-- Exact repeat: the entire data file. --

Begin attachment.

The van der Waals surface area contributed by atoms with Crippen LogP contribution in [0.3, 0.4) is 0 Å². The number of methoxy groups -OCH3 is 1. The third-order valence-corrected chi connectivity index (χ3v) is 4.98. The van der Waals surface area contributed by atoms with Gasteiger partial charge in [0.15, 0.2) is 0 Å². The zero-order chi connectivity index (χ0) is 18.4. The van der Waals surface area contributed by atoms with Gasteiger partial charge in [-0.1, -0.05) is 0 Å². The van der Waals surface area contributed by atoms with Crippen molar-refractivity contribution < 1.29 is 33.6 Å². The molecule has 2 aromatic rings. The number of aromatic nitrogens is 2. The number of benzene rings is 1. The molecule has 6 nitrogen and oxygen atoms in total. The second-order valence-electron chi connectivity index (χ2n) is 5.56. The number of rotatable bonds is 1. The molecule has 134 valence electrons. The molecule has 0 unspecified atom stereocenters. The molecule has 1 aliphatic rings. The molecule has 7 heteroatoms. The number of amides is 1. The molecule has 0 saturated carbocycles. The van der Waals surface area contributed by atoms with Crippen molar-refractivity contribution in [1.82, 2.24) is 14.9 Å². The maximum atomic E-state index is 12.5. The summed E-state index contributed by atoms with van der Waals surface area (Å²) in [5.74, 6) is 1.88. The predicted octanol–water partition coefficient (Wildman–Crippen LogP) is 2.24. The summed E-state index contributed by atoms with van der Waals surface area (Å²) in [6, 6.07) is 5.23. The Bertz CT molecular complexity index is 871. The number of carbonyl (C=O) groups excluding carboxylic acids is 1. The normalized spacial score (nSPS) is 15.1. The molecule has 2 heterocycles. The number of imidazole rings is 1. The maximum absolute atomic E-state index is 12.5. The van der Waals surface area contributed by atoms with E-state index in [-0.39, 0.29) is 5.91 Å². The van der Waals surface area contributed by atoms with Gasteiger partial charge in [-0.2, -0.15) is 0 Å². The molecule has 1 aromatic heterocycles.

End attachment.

The van der Waals surface area contributed by atoms with Crippen LogP contribution in [0.3, 0.4) is 0 Å². The number of methoxy groups -OCH3 is 1. The third-order valence-corrected chi connectivity index (χ3v) is 4.98. The van der Waals surface area contributed by atoms with Gasteiger partial charge in [0.15, 0.2) is 0 Å². The zero-order chi connectivity index (χ0) is 18.4. The van der Waals surface area contributed by atoms with Gasteiger partial charge in [-0.1, -0.05) is 0 Å². The van der Waals surface area contributed by atoms with Crippen molar-refractivity contribution < 1.29 is 33.6 Å². The molecule has 2 aromatic rings. The number of aromatic nitrogens is 2. The number of benzene rings is 1. The molecule has 6 nitrogen and oxygen atoms in total. The second-order valence-electron chi connectivity index (χ2n) is 5.56. The number of rotatable bonds is 1. The molecule has 134 valence electrons. The molecule has 0 unspecified atom stereocenters. The molecule has 1 aliphatic rings. The molecule has 7 heteroatoms. The number of amides is 1. The molecule has 0 saturated carbocycles. The van der Waals surface area contributed by atoms with Crippen molar-refractivity contribution in [1.82, 2.24) is 14.9 Å². The maximum atomic E-state index is 12.5. The summed E-state index contributed by atoms with van der Waals surface area (Å²) in [5.74, 6) is 1.88. The predicted octanol–water partition coefficient (Wildman–Crippen LogP) is 2.24. The summed E-state index contributed by atoms with van der Waals surface area (Å²) in [6, 6.07) is 5.23. The Bertz CT molecular complexity index is 871. The number of carbonyl (C=O) groups excluding carboxylic acids is 1. The normalized spacial score (nSPS) is 15.1. The molecule has 2 heterocycles. The number of imidazole rings is 1. The maximum absolute atomic E-state index is 12.5. The van der Waals surface area contributed by atoms with E-state index in [-0.39, 0.29) is 5.91 Å². The van der Waals surface area contributed by atoms with Gasteiger partial charge in [-0.2, -0.15) is 0 Å². The molecule has 1 aromatic heterocycles.